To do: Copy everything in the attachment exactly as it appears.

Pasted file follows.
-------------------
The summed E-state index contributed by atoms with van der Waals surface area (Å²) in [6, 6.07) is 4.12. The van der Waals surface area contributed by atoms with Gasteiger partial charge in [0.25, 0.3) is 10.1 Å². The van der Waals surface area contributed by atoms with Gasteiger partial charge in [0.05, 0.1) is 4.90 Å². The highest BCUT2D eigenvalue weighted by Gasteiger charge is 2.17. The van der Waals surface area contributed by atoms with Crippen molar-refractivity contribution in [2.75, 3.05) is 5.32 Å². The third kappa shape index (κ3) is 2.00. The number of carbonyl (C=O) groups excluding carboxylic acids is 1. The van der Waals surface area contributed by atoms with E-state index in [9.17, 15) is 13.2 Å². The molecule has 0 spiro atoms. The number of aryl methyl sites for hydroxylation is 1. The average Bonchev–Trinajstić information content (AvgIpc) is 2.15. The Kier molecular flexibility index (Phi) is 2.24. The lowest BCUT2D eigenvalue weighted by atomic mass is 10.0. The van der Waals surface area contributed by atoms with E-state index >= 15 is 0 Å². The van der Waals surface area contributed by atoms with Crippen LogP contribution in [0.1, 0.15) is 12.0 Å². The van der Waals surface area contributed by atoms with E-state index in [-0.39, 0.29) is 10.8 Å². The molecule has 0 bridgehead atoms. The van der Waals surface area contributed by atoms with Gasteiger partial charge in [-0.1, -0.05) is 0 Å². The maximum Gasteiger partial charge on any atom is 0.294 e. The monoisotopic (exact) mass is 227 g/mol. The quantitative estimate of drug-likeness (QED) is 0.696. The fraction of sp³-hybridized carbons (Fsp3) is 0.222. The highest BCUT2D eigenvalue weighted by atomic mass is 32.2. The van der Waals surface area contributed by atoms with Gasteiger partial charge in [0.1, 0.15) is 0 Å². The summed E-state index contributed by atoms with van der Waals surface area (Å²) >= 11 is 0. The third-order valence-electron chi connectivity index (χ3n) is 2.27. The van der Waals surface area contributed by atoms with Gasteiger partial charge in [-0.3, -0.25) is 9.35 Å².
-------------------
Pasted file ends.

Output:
The summed E-state index contributed by atoms with van der Waals surface area (Å²) in [6, 6.07) is 4.12. The van der Waals surface area contributed by atoms with Gasteiger partial charge in [0.25, 0.3) is 10.1 Å². The van der Waals surface area contributed by atoms with Gasteiger partial charge in [0.05, 0.1) is 4.90 Å². The highest BCUT2D eigenvalue weighted by Gasteiger charge is 2.17. The van der Waals surface area contributed by atoms with Crippen molar-refractivity contribution in [2.75, 3.05) is 5.32 Å². The third kappa shape index (κ3) is 2.00. The number of carbonyl (C=O) groups excluding carboxylic acids is 1. The van der Waals surface area contributed by atoms with E-state index in [9.17, 15) is 13.2 Å². The molecule has 0 spiro atoms. The number of aryl methyl sites for hydroxylation is 1. The average Bonchev–Trinajstić information content (AvgIpc) is 2.15. The Kier molecular flexibility index (Phi) is 2.24. The lowest BCUT2D eigenvalue weighted by atomic mass is 10.0. The van der Waals surface area contributed by atoms with E-state index >= 15 is 0 Å². The van der Waals surface area contributed by atoms with Crippen LogP contribution in [0.1, 0.15) is 12.0 Å². The van der Waals surface area contributed by atoms with E-state index in [-0.39, 0.29) is 10.8 Å². The molecule has 0 bridgehead atoms. The van der Waals surface area contributed by atoms with Gasteiger partial charge in [-0.1, -0.05) is 0 Å². The maximum Gasteiger partial charge on any atom is 0.294 e. The monoisotopic (exact) mass is 227 g/mol. The quantitative estimate of drug-likeness (QED) is 0.696. The fraction of sp³-hybridized carbons (Fsp3) is 0.222. The highest BCUT2D eigenvalue weighted by atomic mass is 32.2. The van der Waals surface area contributed by atoms with Gasteiger partial charge in [0.1, 0.15) is 0 Å². The summed E-state index contributed by atoms with van der Waals surface area (Å²) >= 11 is 0. The third-order valence-electron chi connectivity index (χ3n) is 2.27. The van der Waals surface area contributed by atoms with Gasteiger partial charge in [-0.3, -0.25) is 9.35 Å².